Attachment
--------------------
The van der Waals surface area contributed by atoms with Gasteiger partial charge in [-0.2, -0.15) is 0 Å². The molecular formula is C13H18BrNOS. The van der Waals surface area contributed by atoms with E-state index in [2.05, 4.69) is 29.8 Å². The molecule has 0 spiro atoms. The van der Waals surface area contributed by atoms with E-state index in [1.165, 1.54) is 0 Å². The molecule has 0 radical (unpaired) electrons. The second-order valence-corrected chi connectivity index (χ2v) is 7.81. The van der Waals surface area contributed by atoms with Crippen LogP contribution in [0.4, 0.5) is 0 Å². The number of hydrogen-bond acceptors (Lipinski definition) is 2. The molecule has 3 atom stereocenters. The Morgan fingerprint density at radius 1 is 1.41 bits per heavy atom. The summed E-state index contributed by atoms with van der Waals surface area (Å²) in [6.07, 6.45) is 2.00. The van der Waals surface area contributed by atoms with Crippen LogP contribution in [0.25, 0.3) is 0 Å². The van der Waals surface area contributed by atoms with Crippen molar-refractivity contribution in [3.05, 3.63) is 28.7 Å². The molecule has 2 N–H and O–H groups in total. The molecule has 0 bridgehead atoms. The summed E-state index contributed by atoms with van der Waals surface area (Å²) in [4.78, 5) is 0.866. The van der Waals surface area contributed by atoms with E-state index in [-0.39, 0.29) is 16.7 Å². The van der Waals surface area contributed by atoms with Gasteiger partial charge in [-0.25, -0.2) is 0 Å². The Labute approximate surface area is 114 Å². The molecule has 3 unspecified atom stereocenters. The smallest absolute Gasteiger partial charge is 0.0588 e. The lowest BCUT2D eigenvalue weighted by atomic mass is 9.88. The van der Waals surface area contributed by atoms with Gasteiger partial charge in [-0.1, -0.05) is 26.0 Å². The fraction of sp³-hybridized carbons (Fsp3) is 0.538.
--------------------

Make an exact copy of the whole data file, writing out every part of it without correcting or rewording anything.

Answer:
The van der Waals surface area contributed by atoms with Gasteiger partial charge in [-0.2, -0.15) is 0 Å². The molecular formula is C13H18BrNOS. The van der Waals surface area contributed by atoms with E-state index in [2.05, 4.69) is 29.8 Å². The molecule has 0 spiro atoms. The van der Waals surface area contributed by atoms with E-state index in [1.165, 1.54) is 0 Å². The molecule has 0 radical (unpaired) electrons. The second-order valence-corrected chi connectivity index (χ2v) is 7.81. The van der Waals surface area contributed by atoms with Crippen LogP contribution in [0.4, 0.5) is 0 Å². The number of hydrogen-bond acceptors (Lipinski definition) is 2. The molecule has 3 atom stereocenters. The Morgan fingerprint density at radius 1 is 1.41 bits per heavy atom. The summed E-state index contributed by atoms with van der Waals surface area (Å²) in [6.07, 6.45) is 2.00. The van der Waals surface area contributed by atoms with Crippen LogP contribution in [0.25, 0.3) is 0 Å². The van der Waals surface area contributed by atoms with Crippen molar-refractivity contribution in [3.05, 3.63) is 28.7 Å². The molecule has 2 N–H and O–H groups in total. The molecule has 0 bridgehead atoms. The summed E-state index contributed by atoms with van der Waals surface area (Å²) in [4.78, 5) is 0.866. The van der Waals surface area contributed by atoms with E-state index in [-0.39, 0.29) is 16.7 Å². The van der Waals surface area contributed by atoms with Gasteiger partial charge in [-0.25, -0.2) is 0 Å². The Labute approximate surface area is 114 Å². The molecule has 3 unspecified atom stereocenters. The smallest absolute Gasteiger partial charge is 0.0588 e. The lowest BCUT2D eigenvalue weighted by atomic mass is 9.88. The van der Waals surface area contributed by atoms with Gasteiger partial charge in [-0.1, -0.05) is 26.0 Å². The fraction of sp³-hybridized carbons (Fsp3) is 0.538.